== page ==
Exception 2 to Section 375 of the IPC
Sexual intercourse by a man with his own wife, the wife not being under fifteen years of age, is not rape. Unfortunately does not consider the rape of a married child between 15 to 18 years of age rape and therefore not an offence, her husband for the purposes under section 375 effectively has full control over her body and can have sexual intercourse without her willingness is not considered to be rape under IPC 1860. She is married to him only because this offence is not punishable out of respect for the various customs and traditions of the country. This states that if a girl child between 15 and 18 years of age is married, her husband can have non-consensual sexual intercourse with her, without being penalised under the IPC, she is married to him only because of this and for no other reason and that is fully against the basic human right i.e. right of the girl child to decline the sexual intercourse if she doesn’t want to have been taken away by the statute.
On 11 October 2017, a 2 Judge Bench of the Supreme Court conveyed its verdict. The Bench consistently read down Exception 2 to Section 375 of the Indian Penal Code, the arrangement that characterises the offence of rape, which expresses that “Sex or sexual demonstrations by a man with his own wife, the wife not being under 15 years old, isn’t rape”. It held that the time of assent should be perused to 18 and not 15 with the end purposes of the Exception. As a result, this would imply that Exception 2 would peruse Sexual intercourse or sexual demonstrations by a man with his own significant other, the spouse not being under 18 years old, isn’t assault, consequently making constrained sex by a man with his minor wife an offence under the assault laws of the IPC.
Exception 2 to section 375 of the IPC is violative of Articles 14, 15 and 21 of the Constitution as it was stated by the applicant that making a description among unmarried and married minor girl for the reason of sexual violence, which carry no normal concern to the object of the Section and is further against to the responsibility of the State to guarantee the right of the youth, both under Article 21 similarly under International Conventions to which India is a party.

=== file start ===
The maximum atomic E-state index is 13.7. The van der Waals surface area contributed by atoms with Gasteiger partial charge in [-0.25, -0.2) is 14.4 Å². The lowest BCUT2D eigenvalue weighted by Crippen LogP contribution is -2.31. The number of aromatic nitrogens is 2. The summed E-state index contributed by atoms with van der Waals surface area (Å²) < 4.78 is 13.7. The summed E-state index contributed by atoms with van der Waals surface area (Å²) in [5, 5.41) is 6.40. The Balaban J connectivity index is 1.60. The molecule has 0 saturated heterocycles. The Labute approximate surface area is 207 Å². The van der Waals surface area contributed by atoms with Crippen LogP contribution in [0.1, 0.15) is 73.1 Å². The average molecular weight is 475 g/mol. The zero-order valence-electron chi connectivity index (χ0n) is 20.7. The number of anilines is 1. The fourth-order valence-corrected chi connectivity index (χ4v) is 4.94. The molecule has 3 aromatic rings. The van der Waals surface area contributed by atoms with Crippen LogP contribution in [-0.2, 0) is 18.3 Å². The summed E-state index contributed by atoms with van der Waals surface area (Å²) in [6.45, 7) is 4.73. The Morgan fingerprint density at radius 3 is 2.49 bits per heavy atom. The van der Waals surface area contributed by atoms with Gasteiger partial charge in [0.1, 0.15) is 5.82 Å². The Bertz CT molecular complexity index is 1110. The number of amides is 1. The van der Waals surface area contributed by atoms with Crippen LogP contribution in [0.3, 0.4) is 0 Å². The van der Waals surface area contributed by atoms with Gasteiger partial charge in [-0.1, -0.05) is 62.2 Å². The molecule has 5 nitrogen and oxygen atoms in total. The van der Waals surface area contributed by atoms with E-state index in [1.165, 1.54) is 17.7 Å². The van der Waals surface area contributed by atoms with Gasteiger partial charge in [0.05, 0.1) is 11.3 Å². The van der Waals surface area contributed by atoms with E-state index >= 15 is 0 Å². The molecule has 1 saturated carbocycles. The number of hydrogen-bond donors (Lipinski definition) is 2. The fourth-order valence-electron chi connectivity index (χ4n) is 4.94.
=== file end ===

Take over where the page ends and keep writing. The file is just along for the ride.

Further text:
Justice Madan B Lokur conveyed his judgment noticing the importance of the recent issue and the evil effects of child marriages. Justice Deepak Gupta has presumed in an agreeing judgment the excellent case manhandles Article 14, 15 and 21 and is conflicting with POCSO. Seeing that child marriage is a despicable practice that genuinely impacts the wellbeing and prosperity of children, the result being more unmistakable for the young lady kid who is more helpless against physical and sexual savagery on account of the family and the accomplice, the court has seen that a young lady beneath the age of 18 does not stop to be a child according to the law just on the grounds that she has been hitched at an early age. Moreover, rape under Section 375 of the IPC is characterised along these lines as that of exasperated rape under the POCSO Act, with a similar discipline being recommended for the two offences under the particular resolutions and a man despises insusceptibility under the last which is an extraordinary law instituted towards satisfying the commitment on a piece of the State to make unique arrangements for ladies and children to get the wellbeing of the youngster. Thus, the disappointment of the Legislature to address the contention between the two arrangements has brought about the award of lawful authorisation to a demonstration in any case considered as deplorable wrongdoing and made a subjective differentiation among wedded and unmarried minor young ladies, one that has no sensible nexus with any article looked to be accomplished.